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Snakes, Scorpions, and the Spirit


Sermon shared by Joseph Smith

May 1997
Summary: Jesus’ parable helps parents distinguish between the needs and the wants of their children, and teaches us how to invest attention in them.
Denomination: Baptist
Audience: General adults
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of maybe rides on the water flumes and spins in the bumper cars. When we told them we were going to see a bunch of trees and shrubs, well, you can imagine the objections, the grumbling and the pouting. Until, that is, we actually got there. And when we let those kids out of the car in the midst of all that color, all of God’s creative glory, they ran into the woods, shouting for sheer joy, and I thought we never would get them home again!

You see, children will respond to something real, given half a chance. Children really do want fish and not snakes, they really do want something nourishing and not something worthless.

Jesus asked, “Is there anyone among you who, if your child asks for a fish, will give a snake instead of a fish?” Let’s be very sure, on this Mother’s Day, that we who parent and we who grandparent and we who are responsible adults provide wholesome things for the mind and the spirit, fish, and leave out the slimy snakes.
But Jesus takes His questions a step further. The issue gets even deeper as He continues to ask what we really want to do for our children? It’s not only fish versus snakes, the nourishing versus the worthless. It’s something deeper as well.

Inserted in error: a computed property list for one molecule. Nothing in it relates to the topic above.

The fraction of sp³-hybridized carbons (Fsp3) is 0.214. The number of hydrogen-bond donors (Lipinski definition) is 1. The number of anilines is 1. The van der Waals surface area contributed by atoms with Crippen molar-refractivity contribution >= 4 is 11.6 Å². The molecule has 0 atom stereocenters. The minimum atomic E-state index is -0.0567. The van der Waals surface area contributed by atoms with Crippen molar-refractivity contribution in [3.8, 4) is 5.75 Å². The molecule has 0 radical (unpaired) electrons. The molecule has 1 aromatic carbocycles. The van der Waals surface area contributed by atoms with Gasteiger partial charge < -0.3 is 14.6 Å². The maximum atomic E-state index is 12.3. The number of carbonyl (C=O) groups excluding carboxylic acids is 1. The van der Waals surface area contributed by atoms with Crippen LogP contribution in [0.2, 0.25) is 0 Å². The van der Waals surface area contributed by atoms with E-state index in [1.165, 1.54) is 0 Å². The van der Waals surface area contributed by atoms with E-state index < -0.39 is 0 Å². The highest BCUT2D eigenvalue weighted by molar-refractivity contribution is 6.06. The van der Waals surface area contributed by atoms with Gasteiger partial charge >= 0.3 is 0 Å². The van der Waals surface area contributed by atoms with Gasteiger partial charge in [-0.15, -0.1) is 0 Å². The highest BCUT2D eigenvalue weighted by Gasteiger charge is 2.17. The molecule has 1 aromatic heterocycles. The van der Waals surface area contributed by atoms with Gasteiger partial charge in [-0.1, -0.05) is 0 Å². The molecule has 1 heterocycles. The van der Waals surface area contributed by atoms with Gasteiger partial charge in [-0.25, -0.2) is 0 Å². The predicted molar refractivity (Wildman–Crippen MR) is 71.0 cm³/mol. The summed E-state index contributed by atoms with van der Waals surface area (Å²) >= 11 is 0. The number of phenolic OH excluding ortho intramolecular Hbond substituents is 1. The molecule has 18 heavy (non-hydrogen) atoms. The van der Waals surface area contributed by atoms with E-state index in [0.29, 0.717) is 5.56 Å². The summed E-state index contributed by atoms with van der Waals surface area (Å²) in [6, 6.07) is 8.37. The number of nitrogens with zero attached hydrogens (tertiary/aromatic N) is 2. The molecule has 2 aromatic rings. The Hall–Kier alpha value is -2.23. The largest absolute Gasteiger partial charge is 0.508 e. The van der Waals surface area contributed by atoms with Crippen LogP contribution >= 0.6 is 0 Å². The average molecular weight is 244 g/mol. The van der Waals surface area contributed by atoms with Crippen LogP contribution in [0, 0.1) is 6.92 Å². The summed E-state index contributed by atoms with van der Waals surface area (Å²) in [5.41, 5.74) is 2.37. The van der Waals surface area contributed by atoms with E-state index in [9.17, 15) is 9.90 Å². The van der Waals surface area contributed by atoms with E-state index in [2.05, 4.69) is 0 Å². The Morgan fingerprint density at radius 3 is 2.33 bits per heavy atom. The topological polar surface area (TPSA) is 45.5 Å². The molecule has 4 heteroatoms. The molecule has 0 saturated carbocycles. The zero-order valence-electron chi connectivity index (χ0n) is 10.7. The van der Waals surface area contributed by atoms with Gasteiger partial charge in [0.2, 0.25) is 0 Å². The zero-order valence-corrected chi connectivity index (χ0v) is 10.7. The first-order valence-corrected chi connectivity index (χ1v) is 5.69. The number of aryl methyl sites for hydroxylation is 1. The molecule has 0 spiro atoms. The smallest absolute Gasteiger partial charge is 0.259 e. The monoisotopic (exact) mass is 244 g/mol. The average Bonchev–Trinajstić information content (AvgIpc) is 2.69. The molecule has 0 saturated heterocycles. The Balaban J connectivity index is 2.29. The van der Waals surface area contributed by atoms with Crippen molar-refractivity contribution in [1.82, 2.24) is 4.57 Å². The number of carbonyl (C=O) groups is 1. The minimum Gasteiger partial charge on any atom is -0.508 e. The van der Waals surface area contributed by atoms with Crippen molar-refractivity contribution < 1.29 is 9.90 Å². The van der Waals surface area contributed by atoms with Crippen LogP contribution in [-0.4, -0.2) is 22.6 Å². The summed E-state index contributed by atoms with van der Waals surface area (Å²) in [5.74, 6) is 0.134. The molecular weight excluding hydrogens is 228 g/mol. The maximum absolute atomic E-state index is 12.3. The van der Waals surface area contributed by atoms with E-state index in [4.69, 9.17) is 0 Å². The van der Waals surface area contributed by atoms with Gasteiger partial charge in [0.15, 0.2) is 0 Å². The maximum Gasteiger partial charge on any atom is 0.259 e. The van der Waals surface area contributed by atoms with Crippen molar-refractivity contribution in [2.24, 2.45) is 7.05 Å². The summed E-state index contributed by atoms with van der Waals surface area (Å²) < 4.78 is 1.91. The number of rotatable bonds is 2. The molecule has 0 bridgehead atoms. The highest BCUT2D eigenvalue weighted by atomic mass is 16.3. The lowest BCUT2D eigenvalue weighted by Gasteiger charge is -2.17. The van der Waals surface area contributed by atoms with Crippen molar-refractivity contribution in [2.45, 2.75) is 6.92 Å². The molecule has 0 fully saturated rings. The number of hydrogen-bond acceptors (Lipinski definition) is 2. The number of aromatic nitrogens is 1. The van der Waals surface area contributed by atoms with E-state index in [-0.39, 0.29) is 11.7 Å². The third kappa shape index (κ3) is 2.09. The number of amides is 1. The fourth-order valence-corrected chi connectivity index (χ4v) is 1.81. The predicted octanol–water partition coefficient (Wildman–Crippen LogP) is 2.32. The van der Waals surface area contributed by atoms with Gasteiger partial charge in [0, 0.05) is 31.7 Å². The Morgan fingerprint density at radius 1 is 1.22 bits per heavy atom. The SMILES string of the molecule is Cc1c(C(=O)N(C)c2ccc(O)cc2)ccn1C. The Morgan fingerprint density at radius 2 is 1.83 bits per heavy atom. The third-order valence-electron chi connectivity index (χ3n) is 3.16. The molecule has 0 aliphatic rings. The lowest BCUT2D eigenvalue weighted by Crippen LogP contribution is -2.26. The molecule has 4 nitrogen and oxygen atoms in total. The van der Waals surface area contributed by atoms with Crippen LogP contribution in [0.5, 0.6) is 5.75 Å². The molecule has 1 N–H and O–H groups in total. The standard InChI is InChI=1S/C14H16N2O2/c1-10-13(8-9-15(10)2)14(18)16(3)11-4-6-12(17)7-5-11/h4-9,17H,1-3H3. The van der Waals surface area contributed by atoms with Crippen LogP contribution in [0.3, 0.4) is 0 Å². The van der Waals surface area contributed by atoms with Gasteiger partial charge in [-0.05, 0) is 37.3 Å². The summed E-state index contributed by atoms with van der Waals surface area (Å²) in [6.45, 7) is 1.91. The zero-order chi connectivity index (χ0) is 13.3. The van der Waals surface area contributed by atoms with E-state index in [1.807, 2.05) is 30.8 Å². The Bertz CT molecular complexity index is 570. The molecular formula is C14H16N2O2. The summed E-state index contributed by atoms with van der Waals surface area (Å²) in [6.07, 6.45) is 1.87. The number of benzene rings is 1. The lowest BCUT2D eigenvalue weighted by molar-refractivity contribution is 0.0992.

“Is there anyone among you who, ...... if the child asks for an egg, will give a scorpion?” An egg or a scorpion? Again, the answer seems obvious. But maybe it isn’t.

From earliest times eggs have been the symbols of life. The reason is obvious. Everybody is fascinated by watching eggs hatch. That’s why eggs are used at Easter; symbols of life. But scorpions are among the most poisonous and dangerous of creatures. Some varieties of scorpions inject a venom that can cause a very painful, agonizing death within minutes. Eggs and scorpions, powerful contrast between life and death. Jesus is asking, which parent, which adult, if a child asks for life, would deal in death?

Is the answer obvious again? It is not. Sadly, the answer is all too often: death. An eleven-year-old boy has his chest crushed because he couldn’t tell time correctly. Two sisters were buried yesterday because someone just took them and wasted them. On and on it goes in our culture of violence. There are some who, very directly, will give children scorpions instead of eggs, death instead of life.

But I am moved to push Jesus’ question a little harder. Are some of us also offering children death instead of life? What is the message we are sending when drugs and alcohol pass into our bodies, in plain view; how weak is our warning to young people, “Not for you”? What is the message we are sending when we are cavalier about advertising tobacco and other harmful things? Come on, America, is “Joe Camel” really the best image we can provide for our children?

I know all this sounds very conservative and out of fashion; well, so be it. I have a Methodist pastor friend just down the street here who has formed a group, the ‘Cause Children Count Coalition. He and the coalition are doing everything they can to push back the purveyors of death, because he himself almost died from these abuses. They say he’s an extremist. May I suggest that where life and death are concerned, we need extremists? Martin Luther King was once accused of being an extremist for civil rights, and he responded that yes, he was, just as Gandhi was an extremist for peace and
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